We Just Came Together as a Team
There is never a good time for a flood, but some times are worse than others. When a major hurricane is headed straight to the other side of your state and resources are already allocated to that tragedy, you have to improvise quickly.
In the days preceding Hurricane Ike, Presidio faced serious trouble. Flooding was destroying levees and the city was shoved into a perilous predicament. Water quickly rose as the Rio Grande compromised the integrity of the levees and dams. I worked closely with Judge Jerry Agan and Mayor Lorenzo Hernandez to initiate plans of immediate aid for the area. With the harbinger of Ike lurking at our Southeastern shores, it took a great deal of navigation and hurdle-jumping to get a Disaster Declaration for Presidio County. With the declaration, we were able to initiate the Office of Homeland Security's immediate and concerted effort to save the city. In order to successfully rebuild, it was imperative to work with the Governor's office to ensure inclusion in calculations of financial assistance for disaster-declared counties.
In the midst of the floods, the scope and speed of Homeland Security's statewide emergency response team was beyond impressive. Jack Colley, Chief of the Governor's Division of Emergency Management, leads the hundreds of thousands of state agency, county and city employees along with volunteers. The core workforce team in Presidio was comprised of 100 people who pulled together and worked nonstop, side-by-side, 24 hours a day, for seven long days. They focused intensely on repairing and maintaining the integrity of the levees and dams which were already dangerously compromised by weeks of fast, heavy river flows and were critically fragile when they were hit by the initial surge of uncontainable floodwater. That was the beginning of the "bad seven days".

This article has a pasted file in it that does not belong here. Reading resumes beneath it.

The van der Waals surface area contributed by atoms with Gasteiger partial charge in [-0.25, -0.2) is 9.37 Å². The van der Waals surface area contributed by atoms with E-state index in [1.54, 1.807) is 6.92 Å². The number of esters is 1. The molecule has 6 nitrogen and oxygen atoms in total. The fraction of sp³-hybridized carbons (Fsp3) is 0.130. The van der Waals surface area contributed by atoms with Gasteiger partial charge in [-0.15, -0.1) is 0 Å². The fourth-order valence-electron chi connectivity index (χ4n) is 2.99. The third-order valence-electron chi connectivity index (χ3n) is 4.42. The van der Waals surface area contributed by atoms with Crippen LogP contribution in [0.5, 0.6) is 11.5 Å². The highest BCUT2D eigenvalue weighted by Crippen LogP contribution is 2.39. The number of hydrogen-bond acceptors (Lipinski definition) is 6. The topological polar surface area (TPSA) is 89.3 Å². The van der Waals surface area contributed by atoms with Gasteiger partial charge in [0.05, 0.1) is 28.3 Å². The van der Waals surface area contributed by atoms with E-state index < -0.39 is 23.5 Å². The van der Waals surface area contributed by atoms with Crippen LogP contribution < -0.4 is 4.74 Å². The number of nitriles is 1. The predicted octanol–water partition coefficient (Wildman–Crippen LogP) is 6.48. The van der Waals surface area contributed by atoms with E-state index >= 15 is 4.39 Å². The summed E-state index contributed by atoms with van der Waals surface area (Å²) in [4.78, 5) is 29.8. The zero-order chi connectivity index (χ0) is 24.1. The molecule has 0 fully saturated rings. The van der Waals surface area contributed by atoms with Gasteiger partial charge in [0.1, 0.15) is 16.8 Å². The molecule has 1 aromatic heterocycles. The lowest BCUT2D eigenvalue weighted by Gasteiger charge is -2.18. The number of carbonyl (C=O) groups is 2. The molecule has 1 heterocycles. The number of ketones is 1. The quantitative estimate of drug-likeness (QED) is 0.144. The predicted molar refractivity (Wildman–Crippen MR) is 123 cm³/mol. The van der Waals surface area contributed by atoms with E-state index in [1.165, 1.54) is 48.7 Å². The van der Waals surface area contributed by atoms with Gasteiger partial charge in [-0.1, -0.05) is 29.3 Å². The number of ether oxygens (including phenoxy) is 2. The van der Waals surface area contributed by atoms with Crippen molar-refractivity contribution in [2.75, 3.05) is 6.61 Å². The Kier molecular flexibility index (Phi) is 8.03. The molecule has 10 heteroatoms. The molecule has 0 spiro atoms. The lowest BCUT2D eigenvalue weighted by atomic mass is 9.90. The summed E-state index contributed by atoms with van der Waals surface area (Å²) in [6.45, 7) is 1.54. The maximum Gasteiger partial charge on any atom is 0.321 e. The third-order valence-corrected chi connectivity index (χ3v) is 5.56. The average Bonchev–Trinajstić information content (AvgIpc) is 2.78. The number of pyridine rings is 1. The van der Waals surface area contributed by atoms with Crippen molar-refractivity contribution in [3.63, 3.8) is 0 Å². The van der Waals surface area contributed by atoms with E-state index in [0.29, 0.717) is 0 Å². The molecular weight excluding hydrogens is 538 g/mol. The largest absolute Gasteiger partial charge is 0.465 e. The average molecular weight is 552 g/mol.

Throughout these "bad seven days" the team had to fight long and hard under constantly risky foxhole conditions. They had to vigilantly rescue and protect each other, as well as the levees, from the overwhelming threat of the flood. The levees were slammed and punctured by the huge debris pounding down the river as well as being breached and ground-down by the rushing water. Mud and standing water made heavy equipment impossible, so they were constantly reinforcing and repairing the sodden, over-topping dams with human effort only.
The team just wouldn't accept the fact that it was an impossible task. They were not going to fall back and quit fighting, and they held the crumbling mud walls together with sandbags and force of will, until the water subsided. Finally, they turned around, took a deep breath, and started putting Presidio back together.
My heart goes out to this brave team for saving this beautiful and historic city. Their spirits persevered through a seemingly unachievable mission. Without them Presidio simply would not have survived, and for this we are forever indebted to them. The cooperation and collaboration during these trying seven days are the stuff of legends. We still have Presidio because we just came together as a team.
Carlos I. Uresti is the State Senator of District 19 representing approximately 700,000 people in the largest geographical senate district in the contiguous 48 states. Senate District 19 spans a 23 county area stretching along the U.S.-Mexico border, from San Antonio to El Paso County. Covering 55,000 square miles, the district contains 62 school districts, spans two time zones, and is larger than 24 states and 25 countries.